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Second Yamanaka study and UCLA study used aborted fetal and embryonic stem cells
February 20, 2008
By Debra L. Vinnedge
In November 2007, separate scientific studies by Dr. Shinya Yamanaka and Dr James Thomson claimed to end the moral debate on embryonic stem cell research. Both scientists introduced genes into adult stem cells through a lentivirus, which reprogrammed them to become “embryonic” or induced pluripotent stem (iPS) cells, without destroying human embryos. However, an inherent problem of embryonic stem cells is their propensity to form cancerous tumors and the reprogrammed iPS cells proved to be no different. Scientists believed they would eventually get around that problem.
On February 14th and 15th, two more studies were published on reprogramming adult stem cells: the first by UCLA’s Dr Kathrin Plath using neonatal foreskin cells; the second by Dr Yamanaka, using mouse liver and stomach cells, in which he claimed to overcome the problem of tumor formation. Unfortunately pro-lifers have hailed their work as a moral victory prematurely, because like the November studies, both researchers used aborted fetal and embryonic stem cells in the reprogramming method.
As in his first study, Dr Yamanaka used PLAT-E cells in the lentivirus for reprogramming mouse liver and stomach cells. PLAT-E cells are a derivative of HEK (human embryonic kidney) 293, obtained from an electively aborted baby.
In the UCLA study, Dr Kathrin Plath used Phoenix-A aborted fetal cell line in her lentivirus and then cultured the reprogrammed foreskin cells on embryonic stem cells. However, non-objectionable animal, synthetic or ethically obtained human cells could have been used to produce the DNA needed for transformation quite efficiently. Likewise, Plath’s use of embryonic stem cells as a culture medium was unwarranted, though most likely an attractive choice considering the extensive funding UCLA receives for embryonic stem cell research. Such cell lines are plentiful in her labs.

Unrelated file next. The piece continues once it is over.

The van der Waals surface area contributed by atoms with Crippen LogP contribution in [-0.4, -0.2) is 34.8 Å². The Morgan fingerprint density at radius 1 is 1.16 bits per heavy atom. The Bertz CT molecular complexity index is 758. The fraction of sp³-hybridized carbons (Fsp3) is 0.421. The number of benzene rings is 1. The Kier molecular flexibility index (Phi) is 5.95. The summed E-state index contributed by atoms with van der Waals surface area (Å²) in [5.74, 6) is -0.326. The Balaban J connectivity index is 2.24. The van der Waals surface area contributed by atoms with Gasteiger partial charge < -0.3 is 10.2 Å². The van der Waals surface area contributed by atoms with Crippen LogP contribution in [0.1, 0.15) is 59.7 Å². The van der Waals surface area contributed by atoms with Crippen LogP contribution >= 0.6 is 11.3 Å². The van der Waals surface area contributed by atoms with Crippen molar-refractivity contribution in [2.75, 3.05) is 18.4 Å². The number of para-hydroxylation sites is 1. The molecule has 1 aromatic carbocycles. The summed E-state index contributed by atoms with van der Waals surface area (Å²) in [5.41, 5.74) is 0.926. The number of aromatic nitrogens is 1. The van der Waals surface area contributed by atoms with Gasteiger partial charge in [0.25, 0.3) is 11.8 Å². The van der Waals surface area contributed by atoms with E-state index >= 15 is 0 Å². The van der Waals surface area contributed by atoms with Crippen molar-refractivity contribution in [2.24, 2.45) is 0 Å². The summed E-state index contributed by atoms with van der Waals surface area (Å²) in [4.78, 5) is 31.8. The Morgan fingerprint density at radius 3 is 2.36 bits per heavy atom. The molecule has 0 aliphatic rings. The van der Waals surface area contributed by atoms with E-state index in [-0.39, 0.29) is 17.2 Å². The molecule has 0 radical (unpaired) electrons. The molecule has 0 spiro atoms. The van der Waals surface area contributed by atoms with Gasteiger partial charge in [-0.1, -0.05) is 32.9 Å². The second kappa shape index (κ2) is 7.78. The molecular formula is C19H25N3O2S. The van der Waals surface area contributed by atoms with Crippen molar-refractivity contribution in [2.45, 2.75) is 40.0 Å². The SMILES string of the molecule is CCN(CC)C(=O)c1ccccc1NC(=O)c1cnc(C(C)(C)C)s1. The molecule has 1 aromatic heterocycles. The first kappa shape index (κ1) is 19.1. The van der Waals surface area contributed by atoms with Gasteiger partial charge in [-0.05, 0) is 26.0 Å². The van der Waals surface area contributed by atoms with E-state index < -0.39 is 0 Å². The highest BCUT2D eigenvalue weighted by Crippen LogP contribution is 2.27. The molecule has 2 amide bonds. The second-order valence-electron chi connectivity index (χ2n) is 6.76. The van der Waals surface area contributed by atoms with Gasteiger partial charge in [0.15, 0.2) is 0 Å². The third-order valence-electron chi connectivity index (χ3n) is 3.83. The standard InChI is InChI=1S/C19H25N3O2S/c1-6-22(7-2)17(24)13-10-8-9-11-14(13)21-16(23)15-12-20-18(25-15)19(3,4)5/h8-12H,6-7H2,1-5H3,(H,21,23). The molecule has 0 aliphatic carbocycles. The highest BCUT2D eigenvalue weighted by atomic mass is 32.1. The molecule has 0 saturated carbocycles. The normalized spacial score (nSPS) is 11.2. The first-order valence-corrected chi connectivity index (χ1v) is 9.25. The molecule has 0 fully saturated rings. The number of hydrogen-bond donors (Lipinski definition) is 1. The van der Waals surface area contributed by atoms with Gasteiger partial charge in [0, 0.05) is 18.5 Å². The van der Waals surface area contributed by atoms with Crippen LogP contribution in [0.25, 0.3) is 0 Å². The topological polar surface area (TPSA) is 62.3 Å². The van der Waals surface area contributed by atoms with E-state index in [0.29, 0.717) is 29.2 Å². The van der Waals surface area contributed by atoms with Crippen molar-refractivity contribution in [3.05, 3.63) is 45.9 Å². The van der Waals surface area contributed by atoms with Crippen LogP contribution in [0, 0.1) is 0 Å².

Still the question remains, why are we trying to transform a perfectly good adult cell into a carcinogenic embryonic stem cell fraught with ethical and medical problems in the first place, when adult stem cells have already proven clinical success in over 3500 patients? For the answer, all one needs to do is follow the money, the patents and especially, the politics.
Dr Yamanaka, Induction of Pluripotent Stem Cells From Adult Human Fibroblasts By Defined Factors http://images.cell.com/images/Edimages/Cell/IEPs/3661.pdf
Dr James Thomson, Induced Pluripotent Stem Cell Lines Derived From Human Somatic Cells, http://www.sciencemag.org/cgi/content/abstract/1151526
Dr Kathrin Plath, Generation of Human Induced Pluripotent Stem Cells From Dermal Fibroblasts
Published online on February 15, 2008, Proc. Natl. Acad. Sci. USA, 10.1073/pnas.0711983105
Dr Yamanaka, Generation of Pluripotent Stem Cells from Adult Mouse Liver and Stomach Cells